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Animal Experimenting

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Nicole Katalbas Mr. Troy Burns English 101 7 Feb. 2007 Curiosity Killed the Cat The British Union for the Abolition of Vivisection (BUAV) estimates that 100 million animals are experimented on around the world annually (Graft et al 1). Vivisection is defined as the act or practice of performing experiments on living animals. For hundreds of years, dating back to the time of the Romans, researchers practiced vivisection. In the earlier years of vivisection, medical professors would cut open animals in demonstrations for students attending medical colleges. It was a familiar practice for a scientist to cut into an animal without the use of anesthetic ("History"). The animal would lie there on the dissection table, howling and helpless as the doctor opened up parts of its body for his students to examine and on which to take observations. Today, many different companies that produce an extensive range of products, from pharmaceuticals to cosmetic merchandise still practice vivisection to obtain the "knowledge." Vivisection needs to be abolished. Some people claim the practice of vivisection is acceptable because vivisection has been practiced since the time of the Romans. ...read more.


If animals have done nothing but die for human curiosity, then why experiment with the living, helpless animals? As Baird and Rosenbaum said "but what is wrong isn't the pain, isn't the suffering, isn't the deprivation. These compound what's wrong." Society should not take vivisection lightly because animals have no voice to defend themselves but they can feel everything a human can like pain, agony, suffering, and anguish. So if one cannot sacrifice a human, why sacrifice a poor defenseless animal for the curiosity of the human mind? It is claimed that the majority of those who are against vivisection are hypocrites. They eat meat and wear leather without feeling guilt, but then go around protesting vivisection, when the wearing of leather and eating of meat precipitated an animal's death. How do they justify their activities? The majority anti-vivisection groups are also vegetarians such as those who are members of People for the Ethical Treatment of Animals (PETA). People have the freedom to make their own decisions on their participation in the treatment of animals whether its being a vegetarian or anti-vivisection or both or neither. As time has progressed, so has technology so one would assume with the technological advances in science and medicine that alternatives to animal experiments would be used instead. ...read more.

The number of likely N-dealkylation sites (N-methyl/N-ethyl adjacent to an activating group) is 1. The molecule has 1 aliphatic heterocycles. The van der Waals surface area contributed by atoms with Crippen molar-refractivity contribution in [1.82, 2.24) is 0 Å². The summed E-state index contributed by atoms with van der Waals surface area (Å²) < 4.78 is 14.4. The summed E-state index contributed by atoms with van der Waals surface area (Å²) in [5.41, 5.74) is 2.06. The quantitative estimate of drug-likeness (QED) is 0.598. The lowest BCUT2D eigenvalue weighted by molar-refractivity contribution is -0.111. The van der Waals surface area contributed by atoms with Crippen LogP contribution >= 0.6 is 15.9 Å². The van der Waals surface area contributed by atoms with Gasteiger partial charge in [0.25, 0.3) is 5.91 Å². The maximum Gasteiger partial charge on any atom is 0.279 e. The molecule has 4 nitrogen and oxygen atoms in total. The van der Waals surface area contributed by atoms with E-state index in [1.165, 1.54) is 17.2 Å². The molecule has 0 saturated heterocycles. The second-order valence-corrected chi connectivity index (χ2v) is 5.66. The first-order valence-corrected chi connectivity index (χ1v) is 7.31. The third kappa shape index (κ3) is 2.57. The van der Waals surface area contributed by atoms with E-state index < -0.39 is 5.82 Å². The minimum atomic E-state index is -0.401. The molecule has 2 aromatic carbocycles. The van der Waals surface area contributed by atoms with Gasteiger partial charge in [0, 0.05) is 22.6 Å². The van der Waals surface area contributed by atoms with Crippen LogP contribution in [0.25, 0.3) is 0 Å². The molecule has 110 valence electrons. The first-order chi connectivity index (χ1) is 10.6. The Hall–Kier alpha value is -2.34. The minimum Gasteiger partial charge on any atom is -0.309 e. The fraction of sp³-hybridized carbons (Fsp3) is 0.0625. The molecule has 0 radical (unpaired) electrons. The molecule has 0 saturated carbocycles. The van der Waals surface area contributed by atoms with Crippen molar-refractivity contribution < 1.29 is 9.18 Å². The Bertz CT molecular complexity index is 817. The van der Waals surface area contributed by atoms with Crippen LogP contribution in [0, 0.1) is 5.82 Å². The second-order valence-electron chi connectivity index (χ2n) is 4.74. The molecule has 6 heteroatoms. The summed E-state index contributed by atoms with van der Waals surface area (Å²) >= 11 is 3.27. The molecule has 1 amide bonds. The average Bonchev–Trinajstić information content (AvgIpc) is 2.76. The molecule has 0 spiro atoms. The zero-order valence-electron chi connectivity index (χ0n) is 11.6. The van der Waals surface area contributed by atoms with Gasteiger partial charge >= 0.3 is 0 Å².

Testing is immoral a. Examples rats shocked, starved rats, drugged monkeys (Graft et al 1-2) i. Psychologists shocked rats' feet leading to shocks in eyes and ears resulting in convulsions ii. In Japan, starved rats w/ electrodes in their necks and eyeballs forced to run in treadmills for 4 hours at a time. iii. Monkeys became addicted to drugs by automatic injection in their veins. Became cold cut monkeys thus, observed to die in convulsions and some plucked hair out or bit off their own fingers and toes. b. "What is wrong isn't the pain, isn't the suffering, isn't the deprivation" (Baird and Rosenbaum 78). i. "These compound what's wrong" (Baird and Rosenbaum 78). ii. The animals are living creatures and feel the pain like any person would. VIII. Hypocrites a. People eat meat or wear leather w/o guilt b. No sympathy for animals IX. Technology a. computer simulations i. "opportunity to correct errors and repeat parts of the experiment performed incorrectly or misinterpreted ...." Dr. Walker b. computer-aided graphic design i. assist in designing drugs which benenfitial to society ii. cannot completely understand the biological system X. Epidemiological studies a. proven to link smoking to lung cancer b. not always correct b/c of human error ?? ?? ?? ?? Katalbas ...read more.

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